When Leo Fender dreamed up the jazz bass around 1960, he couldn’t have known how enormously influential it would prove to be. Designed as the more svelte and sonically flexible alternative to the Precision Bass, the J-Bass is arguably the more impactful instrument.
Offering two pickups, a contoured body, and a fast neck, the J is the archetype for nearly every two-pickup bass that followed. And there is no place where that’s more obvious than in the over-saturated J-style copy market, a corner of the bass pool where it seems like nearly every manufacturer has at least dipped a toe.
While we might take the category for granted now, upgraded and decked-out J-style basses owe as much to Roger Sadowsky and Sadowsky Guitars as they do to the Fender original. The New York builder came to prominence in the late ’70s as one of the city’s go-to Fender repairmen.
An early partnership with Marcus Miller, who famously installed a Stars Guitars preamp in his ’77 Jazz, further burnished Sadowsky’s reputation, and before long he was building his own J-style basses from his New York shop. Little did he know then that in doing so, Sadowsky pioneered an entire segment of the bass market: Jazz-style basses made with exacting attention to detail, and boasting mods that improve playability and durability and broaden tone.
Sadowsky’s sterling reputation has earned his basses high price points, but about 15 years ago Sadowsky began offering the made-in-Japan MetroLine in partnership with Yoshi Kikuchi, a Japanese luthier who had spent a year in the New York shop learning how to build to the brand’s exacting standards. The MetroLine made Sadowskys more affordable and were a hit—but still, they aren’t cheap at around $2,600.
Knowing that the sub-$2K range substantially broadens a bass’ marketability, Sadowsky paired with Kikuchi again to create the factory-built MetroExpress instruments reviewed here. By automating some of the production process and limiting the available options and finishes while retaining the electronics and hardware of his New York-built instruments, Sadowsky has successfully delivered basses that are just as killer, at a fraction of the cost.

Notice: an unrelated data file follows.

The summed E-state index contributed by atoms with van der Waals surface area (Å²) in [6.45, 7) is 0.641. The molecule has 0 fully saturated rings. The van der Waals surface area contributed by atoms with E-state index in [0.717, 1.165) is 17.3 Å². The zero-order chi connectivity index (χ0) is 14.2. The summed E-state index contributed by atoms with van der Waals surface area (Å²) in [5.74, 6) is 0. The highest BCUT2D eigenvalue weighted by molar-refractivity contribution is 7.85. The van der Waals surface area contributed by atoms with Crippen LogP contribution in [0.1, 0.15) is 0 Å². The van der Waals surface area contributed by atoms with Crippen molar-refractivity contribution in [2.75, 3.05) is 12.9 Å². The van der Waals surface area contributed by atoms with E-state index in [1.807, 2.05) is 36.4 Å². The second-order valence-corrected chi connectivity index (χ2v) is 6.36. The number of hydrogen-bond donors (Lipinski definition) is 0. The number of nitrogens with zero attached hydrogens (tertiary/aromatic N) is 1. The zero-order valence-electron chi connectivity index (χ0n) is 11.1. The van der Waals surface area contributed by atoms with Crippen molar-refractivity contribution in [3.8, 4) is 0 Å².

I tested both a 4-and a 5-string MetroExpress. The basses don’t differ just in string count, they also feature different body and fingerboard woods. Sadowsky pairs an ash body with a maple fingerboard (often thought of as the ’70s Fender style) and an alder body with a morado fingerboard, a rosewood-like wood which, combined with the alder, echoes the ’60s-era Fender formula. Regardless of the wood, one immediately notable quality of the basses is their light weight: Each weighs approximately 8.5 pounds.
As I’ve always experienced with Sadowsky basses, the Metro-Express test basses boasted bulletproof, faultless construction. The hardware and electronics were skillfully and cleanly installed, and the fretwork was impeccable, with smooth edges and perfect crowns. The finishes, while not exotic, were expertly applied, without any imperfections or rough spots.